House lawmakers introduced legislation in Congress today to end the federal criminalization of the personal use of marijuana.
Please take action on this historic legislation today, by sending a letter to your U.S. Representative asking for their support on this. You can find your Representative and automatically send a pre-written letter to them by visiting this site:
This legislation must make it’s way through the House Judiciary Committee, whose Chairman, Rep. Lamar Smith from Texas’ 21st District, has already indicated his Committee would NOT consider it, saying, “Marijuana use and distribution is prohibited under federal law because it has a high potential for abuse and does not have an accepted medical use in the U.S. . . Decriminalizing marijuana will only lead to millions more Americans becoming addicted to drugs and greater profits for drug cartels who fund violence along the U.S.-Mexico border.”
If you live in Rep. Lamar Smith’s district, the 21st House District, we desperately need you to make sure to send a letter AND call his office to ask that he give this legislation a fair hearing.
You can find a map of the 21st District, here: http://lamarsmith.house.gov/District/InteractiveMap.htm
If you’re not sure whether or not you live in this district, you can find out by going to this website and entering your zip code in the top right-hand corner: http://www.house.gov/
To contact Rep. Lamar Smith directly, go here: https://lamarsmith.house.gov/Contact/
When you are contacting your Representative about this legislation, please be very courteous, and keep your message devoted to facts. If you need help with wording, you can find some great facts and wording in the pre-written letter here: http://www.capwiz.com/norml2/issues/alert/?alertid=50800581&type=CO
This bipartisan measure, HR 2306 – entitled the ‘Ending Federal Marijuana Prohibition Act of 2011’ and sponsored by Massachusetts Democrat Barney Frank and Texas Republican Ron Paul along with Reps. Cohen (D-TN), Conyers (D-MI), Polis (D-CO), and Lee (D-CA) – prohibits the federal government from prosecuting adults who use or possess marijuana by removing the plant and its primary psychoactive constituent, THC, from the five schedules of the United States Controlled Substances Act of 1970. Under present law, all varieties of the marijuana plant are defined as illicit Schedule I controlled substances, defined as possessing ‘a high potential for abuse,’ and ‘no currently accepted medical use in treatment.’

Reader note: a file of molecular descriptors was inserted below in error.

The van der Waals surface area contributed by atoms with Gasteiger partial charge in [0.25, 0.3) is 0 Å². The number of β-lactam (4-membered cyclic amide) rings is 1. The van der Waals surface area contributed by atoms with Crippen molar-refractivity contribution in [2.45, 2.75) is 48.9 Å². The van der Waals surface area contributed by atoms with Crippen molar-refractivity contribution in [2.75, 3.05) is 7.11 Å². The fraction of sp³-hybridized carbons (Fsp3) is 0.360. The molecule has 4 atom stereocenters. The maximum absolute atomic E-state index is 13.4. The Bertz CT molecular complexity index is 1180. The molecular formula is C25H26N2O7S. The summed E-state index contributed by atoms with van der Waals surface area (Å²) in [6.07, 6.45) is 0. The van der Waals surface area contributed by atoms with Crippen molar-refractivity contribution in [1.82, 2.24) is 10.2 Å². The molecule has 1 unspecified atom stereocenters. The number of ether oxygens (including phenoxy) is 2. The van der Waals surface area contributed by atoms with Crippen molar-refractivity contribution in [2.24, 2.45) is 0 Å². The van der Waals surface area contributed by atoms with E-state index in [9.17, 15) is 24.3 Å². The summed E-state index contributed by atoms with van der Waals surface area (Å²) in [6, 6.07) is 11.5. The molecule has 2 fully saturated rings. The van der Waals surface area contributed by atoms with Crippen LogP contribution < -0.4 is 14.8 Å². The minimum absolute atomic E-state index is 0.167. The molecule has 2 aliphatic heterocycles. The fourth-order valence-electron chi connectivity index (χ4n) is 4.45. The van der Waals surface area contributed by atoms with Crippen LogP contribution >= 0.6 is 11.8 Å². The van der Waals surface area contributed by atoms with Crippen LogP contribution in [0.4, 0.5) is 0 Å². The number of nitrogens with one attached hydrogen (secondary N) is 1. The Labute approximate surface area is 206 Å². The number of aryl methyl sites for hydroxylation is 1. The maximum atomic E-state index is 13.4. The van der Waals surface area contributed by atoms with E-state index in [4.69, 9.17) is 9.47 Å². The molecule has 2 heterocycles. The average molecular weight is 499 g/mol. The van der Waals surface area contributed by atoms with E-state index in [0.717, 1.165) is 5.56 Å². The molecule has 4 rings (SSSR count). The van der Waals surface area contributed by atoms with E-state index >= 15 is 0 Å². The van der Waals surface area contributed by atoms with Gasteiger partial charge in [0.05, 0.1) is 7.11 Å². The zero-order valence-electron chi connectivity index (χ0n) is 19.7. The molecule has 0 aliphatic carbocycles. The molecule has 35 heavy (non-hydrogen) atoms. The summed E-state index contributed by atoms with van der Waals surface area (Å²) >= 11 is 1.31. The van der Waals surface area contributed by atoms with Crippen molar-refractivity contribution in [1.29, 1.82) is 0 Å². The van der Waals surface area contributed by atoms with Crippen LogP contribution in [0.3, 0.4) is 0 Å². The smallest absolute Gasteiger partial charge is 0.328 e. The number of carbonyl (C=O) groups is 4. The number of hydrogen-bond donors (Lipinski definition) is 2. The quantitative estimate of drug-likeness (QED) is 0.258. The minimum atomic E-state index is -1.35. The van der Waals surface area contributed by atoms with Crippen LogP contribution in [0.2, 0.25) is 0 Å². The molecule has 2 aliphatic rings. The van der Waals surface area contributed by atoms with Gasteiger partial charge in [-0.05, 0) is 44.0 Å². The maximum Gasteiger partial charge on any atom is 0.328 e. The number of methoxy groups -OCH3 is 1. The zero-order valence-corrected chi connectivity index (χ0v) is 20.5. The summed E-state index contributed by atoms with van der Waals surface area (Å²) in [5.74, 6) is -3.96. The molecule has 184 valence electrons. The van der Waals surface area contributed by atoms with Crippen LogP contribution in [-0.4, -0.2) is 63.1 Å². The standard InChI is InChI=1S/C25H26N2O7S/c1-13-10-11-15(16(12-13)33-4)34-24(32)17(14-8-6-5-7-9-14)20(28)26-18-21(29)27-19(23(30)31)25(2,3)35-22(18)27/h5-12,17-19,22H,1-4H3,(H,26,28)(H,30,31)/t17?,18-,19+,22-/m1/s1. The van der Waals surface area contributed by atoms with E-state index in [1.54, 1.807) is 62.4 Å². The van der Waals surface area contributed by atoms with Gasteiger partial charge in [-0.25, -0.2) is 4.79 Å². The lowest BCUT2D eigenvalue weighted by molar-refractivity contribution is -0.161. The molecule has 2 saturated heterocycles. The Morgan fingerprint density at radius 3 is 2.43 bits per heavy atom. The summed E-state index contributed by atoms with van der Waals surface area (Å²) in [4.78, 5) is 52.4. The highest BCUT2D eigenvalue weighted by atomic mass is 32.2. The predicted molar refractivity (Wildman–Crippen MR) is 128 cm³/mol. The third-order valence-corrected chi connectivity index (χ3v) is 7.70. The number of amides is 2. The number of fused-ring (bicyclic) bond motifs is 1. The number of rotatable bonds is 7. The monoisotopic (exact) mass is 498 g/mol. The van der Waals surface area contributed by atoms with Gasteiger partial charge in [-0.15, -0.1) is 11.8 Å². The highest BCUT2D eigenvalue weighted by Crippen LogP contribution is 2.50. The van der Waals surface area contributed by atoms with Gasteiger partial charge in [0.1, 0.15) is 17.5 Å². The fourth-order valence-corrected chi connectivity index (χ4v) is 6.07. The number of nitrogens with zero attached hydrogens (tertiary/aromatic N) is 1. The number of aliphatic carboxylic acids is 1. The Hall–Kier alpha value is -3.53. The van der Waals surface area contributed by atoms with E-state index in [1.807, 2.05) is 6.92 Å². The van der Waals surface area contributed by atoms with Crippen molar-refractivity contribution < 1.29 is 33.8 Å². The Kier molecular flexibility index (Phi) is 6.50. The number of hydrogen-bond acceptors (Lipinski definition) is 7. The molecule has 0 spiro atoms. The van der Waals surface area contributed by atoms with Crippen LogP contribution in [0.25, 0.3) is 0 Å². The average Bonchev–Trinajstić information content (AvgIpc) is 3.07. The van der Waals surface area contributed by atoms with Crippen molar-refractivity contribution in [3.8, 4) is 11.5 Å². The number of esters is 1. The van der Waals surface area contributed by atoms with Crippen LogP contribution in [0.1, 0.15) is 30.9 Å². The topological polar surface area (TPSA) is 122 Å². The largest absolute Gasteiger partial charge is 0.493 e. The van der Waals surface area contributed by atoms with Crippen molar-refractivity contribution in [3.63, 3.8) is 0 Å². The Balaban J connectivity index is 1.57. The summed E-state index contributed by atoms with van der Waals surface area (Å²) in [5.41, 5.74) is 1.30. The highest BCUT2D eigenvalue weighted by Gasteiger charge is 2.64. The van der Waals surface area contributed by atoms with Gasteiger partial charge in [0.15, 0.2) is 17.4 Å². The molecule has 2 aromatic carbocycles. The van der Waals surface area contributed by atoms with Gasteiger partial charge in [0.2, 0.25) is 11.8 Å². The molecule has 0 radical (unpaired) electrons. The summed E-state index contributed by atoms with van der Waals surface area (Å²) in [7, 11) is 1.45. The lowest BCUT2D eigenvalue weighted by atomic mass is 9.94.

Said Rep. Frank, “Criminally prosecuting adults for making the choice to smoke marijuana is a waste of law enforcement resources and an intrusion on personal freedom. I do not advocate urging people to smoke marijuana, neither do I urge them to drink alcoholic beverages or smoke tobacco, but in none of these cases do I think prohibition enforced by criminal sanctions is good public policy.”
The ‘Ending Federal Marijuana Prohibition Act’ seeks to federally deregulate the personal possession and use of marijuana by adults. It marks the first time that members of Congress have introduced legislation to eliminate the federal criminalization of marijuana since the passage of the Marihuana Tax Act of 1937.
Language in this Act mimics changes enacted by Congress to repeal the federal prohibition of alcohol. Passage of this measure would remove the existing conflict between federal law and the laws of those sixteen states that allow for the limited use of marijuana under a physicians’ supervision. It would also allow state governments that wish to fully legalize and regulate the responsible use, possession, production, and intrastate distribution of marijuana for all adults to be free to do so without federal interference. (To date, lawmakers in six states have introduced legislation to legalize and regulate the adult use of cannabis, and separate statewide initiative measures are planned for 2012 in several additional states.)
Speaking in support of the measure, NORML Executive Director Allen St. Pierre said, “The federal criminalization of marijuana has failed to reduce the public’s demand or access to cannabis, and it has imposed enormous fiscal and human costs upon the American people. It is time to end this failed public policy and to provide state governments with the freedom to enact alternative strategies — such as medicalization, decriminalization, and/or legalization — without running afoul of the federal law or the whims of the Department of Justice.”
You can read the full text of Allen’s remarks from today’s press conference, which is being reported today by major news outlets nationwide, here.
NORML, along with representatives from the Drug Policy Alliance (DPA), Students for Sensible Drug Policy (SSDP), and the Marijuana Policy Project (MPP), worked closely with members of Congress in drafting the measure.
Below is video of co-sponsor Steven Cohen (D-TN) speaking on the House floor today in favor of HR 2306: Ending Federal Marijuana Prohibition Act of 2011.